It happens everywhere. Many banks give customers scores based on their deposits and financial backgrounds; their phone representatives use friendlier scripts for high scorers. Supermarket cash registers spit out customized coupons at checkouts, tailored to the previous purchases recorded on “preferred customer” cards. Some grocery chains are already testing “shopping buddies,” small computers that you actually carry around the store, getting personally tailored recommendations and discounts from the moment you enter.

The idea used to be that you, the consumer, could shop around, compare goods and prices, and make a smart choice. But now the reverse is also true: The vendor looks at its consumer base, gathers information, and decides whether you are worth pleasing, or whether it can profit from your loyalty and habits.

This all might make sense for retailers. But for the rest of us, it can feel like our simple corner store is turning into a Marrakech bazaar—except that the merchant has been reading our diary while we’re negotiating blindfolded, behind a curtain, through a translator.

Certainly, being targeted by marketers has its benefits. I like getting coupons for my favorite breakfast cereal. I like suggesting films I might enjoy. And I like being treated well on the phone by a company that thinks I’m valuable. But I also like feeling that I’m in control of buying the product, not that the seller is choosing me.

It’s hard to be in control when you don’t know what’s going on. A survey I directed this year for the Annenberg Public Policy Center found a startling degree of high-tech ignorance among Americans who use the Internet. Eighty percent of those interviewed knew that companies can track their activities across the Web. Yet a substantial majority also believes that it is illegal for merchants and charities to sell information about them, even though it’s legal and goes on all the time. Sixty-four percent believe incorrectly that “a site such as Expedia or Orbitz that compares prices on different airlines must include the lowest airline prices.” And only 25 percent knew that the following statement was false: “When a website has a privacy policy, it means the site will not share my information with other websites and companies.”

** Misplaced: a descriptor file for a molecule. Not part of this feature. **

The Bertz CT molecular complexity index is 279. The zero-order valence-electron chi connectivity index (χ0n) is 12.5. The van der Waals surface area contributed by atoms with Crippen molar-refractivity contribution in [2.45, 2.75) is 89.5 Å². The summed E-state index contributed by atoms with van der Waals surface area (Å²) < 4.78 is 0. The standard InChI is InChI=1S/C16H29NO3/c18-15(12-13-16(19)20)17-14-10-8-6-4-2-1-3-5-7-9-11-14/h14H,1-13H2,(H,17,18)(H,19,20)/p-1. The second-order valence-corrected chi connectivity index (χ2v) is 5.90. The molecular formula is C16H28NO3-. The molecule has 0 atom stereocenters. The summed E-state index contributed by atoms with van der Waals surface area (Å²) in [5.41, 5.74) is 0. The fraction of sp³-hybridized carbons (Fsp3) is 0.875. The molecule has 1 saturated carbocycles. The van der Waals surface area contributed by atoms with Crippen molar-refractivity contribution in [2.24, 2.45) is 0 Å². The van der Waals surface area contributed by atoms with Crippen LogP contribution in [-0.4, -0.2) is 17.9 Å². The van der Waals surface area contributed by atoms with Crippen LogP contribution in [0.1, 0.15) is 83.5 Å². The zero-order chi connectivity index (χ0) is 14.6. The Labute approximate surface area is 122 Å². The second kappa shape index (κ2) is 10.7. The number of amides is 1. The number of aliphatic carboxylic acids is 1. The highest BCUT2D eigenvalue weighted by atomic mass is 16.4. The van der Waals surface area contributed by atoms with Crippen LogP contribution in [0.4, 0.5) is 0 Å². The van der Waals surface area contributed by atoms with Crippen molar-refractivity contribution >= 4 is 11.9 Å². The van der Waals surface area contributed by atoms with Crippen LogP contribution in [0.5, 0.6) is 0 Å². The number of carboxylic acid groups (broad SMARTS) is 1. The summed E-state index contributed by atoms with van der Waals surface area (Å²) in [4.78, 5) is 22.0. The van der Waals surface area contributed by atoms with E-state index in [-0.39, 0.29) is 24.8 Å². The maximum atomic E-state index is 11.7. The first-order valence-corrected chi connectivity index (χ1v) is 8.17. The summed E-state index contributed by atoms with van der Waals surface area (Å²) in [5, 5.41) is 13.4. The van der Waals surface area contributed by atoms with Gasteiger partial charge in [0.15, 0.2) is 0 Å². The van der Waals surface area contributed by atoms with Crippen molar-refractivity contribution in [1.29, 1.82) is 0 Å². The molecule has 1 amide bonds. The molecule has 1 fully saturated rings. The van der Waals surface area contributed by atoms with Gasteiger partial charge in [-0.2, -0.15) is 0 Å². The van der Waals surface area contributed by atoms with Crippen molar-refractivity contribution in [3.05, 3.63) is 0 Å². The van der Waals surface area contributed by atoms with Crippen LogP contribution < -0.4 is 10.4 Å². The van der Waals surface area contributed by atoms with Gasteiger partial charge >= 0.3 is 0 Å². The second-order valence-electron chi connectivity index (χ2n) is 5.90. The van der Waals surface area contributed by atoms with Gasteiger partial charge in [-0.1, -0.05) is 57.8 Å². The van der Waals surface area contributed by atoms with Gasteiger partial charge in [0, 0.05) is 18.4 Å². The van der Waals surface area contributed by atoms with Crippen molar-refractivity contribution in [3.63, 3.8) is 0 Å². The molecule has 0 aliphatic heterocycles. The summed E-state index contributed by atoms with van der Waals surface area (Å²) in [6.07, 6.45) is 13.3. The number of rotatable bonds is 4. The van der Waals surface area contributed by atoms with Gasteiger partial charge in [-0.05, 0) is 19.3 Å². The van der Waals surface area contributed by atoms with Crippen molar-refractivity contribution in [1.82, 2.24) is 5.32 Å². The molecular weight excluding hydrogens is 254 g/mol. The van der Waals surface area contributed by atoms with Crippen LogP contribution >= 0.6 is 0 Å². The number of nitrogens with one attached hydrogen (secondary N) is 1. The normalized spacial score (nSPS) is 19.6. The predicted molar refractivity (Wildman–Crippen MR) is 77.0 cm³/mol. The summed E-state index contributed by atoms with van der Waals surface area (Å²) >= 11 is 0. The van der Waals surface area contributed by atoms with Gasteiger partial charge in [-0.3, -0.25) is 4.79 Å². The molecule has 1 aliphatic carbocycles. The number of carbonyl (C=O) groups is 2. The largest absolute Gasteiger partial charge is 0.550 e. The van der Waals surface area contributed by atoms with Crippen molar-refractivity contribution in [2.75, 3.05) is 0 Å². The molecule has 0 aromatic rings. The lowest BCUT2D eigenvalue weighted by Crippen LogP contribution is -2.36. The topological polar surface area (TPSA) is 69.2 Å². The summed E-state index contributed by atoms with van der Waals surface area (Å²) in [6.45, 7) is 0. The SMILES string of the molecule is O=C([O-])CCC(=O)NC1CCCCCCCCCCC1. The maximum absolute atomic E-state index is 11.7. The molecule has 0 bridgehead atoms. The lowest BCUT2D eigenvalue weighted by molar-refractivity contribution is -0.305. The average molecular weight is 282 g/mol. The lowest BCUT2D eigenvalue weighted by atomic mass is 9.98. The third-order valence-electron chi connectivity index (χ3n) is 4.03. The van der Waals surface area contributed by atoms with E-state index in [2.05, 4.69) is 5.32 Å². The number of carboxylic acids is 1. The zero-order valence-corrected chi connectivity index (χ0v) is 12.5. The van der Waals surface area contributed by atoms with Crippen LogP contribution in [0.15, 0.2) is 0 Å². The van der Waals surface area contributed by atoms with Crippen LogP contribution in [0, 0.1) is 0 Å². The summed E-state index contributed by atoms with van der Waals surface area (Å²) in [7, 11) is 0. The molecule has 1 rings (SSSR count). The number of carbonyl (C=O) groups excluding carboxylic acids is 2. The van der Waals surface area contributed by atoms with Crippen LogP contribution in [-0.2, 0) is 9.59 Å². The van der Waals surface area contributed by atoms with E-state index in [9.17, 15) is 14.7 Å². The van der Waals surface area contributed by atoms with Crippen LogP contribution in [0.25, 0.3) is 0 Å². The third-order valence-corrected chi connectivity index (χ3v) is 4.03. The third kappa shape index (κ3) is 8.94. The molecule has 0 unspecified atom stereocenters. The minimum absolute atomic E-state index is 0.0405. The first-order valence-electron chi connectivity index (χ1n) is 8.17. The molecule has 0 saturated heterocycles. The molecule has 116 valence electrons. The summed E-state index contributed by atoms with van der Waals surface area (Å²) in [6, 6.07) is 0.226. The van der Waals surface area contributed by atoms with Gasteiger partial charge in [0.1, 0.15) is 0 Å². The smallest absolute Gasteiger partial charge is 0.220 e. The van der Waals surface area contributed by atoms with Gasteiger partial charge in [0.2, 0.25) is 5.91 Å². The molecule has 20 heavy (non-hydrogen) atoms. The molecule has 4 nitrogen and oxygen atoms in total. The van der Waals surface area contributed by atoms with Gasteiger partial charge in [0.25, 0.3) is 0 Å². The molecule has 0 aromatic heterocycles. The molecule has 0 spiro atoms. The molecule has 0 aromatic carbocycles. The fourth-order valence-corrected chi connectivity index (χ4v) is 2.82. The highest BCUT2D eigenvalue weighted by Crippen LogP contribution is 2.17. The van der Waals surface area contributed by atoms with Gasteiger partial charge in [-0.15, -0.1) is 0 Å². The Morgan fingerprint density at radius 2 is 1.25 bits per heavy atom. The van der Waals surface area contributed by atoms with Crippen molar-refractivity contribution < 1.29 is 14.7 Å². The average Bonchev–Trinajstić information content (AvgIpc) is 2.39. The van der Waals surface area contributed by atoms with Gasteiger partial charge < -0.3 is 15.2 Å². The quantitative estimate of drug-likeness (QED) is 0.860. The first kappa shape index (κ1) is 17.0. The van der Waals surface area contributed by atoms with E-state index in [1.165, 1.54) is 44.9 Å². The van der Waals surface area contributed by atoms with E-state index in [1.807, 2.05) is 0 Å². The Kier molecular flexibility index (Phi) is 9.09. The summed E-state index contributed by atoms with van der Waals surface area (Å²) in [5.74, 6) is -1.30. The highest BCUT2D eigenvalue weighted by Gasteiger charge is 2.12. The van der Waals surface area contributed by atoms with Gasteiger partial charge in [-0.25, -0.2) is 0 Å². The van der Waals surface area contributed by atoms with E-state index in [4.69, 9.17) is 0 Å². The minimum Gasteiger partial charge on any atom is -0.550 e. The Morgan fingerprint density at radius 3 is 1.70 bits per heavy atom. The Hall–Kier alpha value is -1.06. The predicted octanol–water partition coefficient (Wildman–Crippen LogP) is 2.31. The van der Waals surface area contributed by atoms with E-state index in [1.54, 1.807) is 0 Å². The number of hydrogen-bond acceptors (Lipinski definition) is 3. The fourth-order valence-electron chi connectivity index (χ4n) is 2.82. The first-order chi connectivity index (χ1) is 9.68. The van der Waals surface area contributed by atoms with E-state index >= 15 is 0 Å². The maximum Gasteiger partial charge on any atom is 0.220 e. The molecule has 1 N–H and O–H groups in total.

Our report calls for changing the Orwellian label “Privacy policy” to the more honest “Using your information.”  We also call for merchants to be more open about the specifics of their database activities. 

And without succumbing to paranoia, consumers need to be cautious about how their information may be used. If you don’t want your drugstore building a profile about you based on your hemorrhoid cream or blood-pressure medication, don’t pay for those items with your shopper’s discount card. Dismantle cookies from marketing sites and use anti-adware programs that stop companies from placing software on your computer to monitor what you do online. Comparison-shop on a few sites before buying any tickets; if you’ve been on a site before, you might want to eliminate the site’s cookies from your computer before returning.

But schools and governments must also get involved.  Consumer education currently has little visibility in elementary through high school, and media literacy is virtually nonexistent.  Not only are the two knowledge areas critical to navigating the 21st century, they are very much interrelated.  Computers with commercials and interactive messages are showing up on supermarket shopping carts.

Government actions are critical to establishing an atmosphere of marketplace transparency and trust.  We found that 65 percent of respondents disagreed with the statement “I trust the U.S. government to protect consumers from marketers who misuse their information.” To regain that trust, public officials must take strong actions against the exploitation of people’s personal data and for marketplace transparency and education.  A well-developed, critically informed understanding of how the new worlds of media and commerce work together can have favorable consequences for the ways people view business, government, and the environments in which they shop.

Dr. Joseph Turow is the Robert Lewis Shayon Professor of Communication at the Annenberg School for Communication and the author of Niche Envy: Marketing Discrimination in the Digital Age, which The MIT Press will publish this year. His report, Open to Exploitation: American Shoppers Online and Offline, is available at This essay was adapted from a June 19 article by Turow in The Washington Post.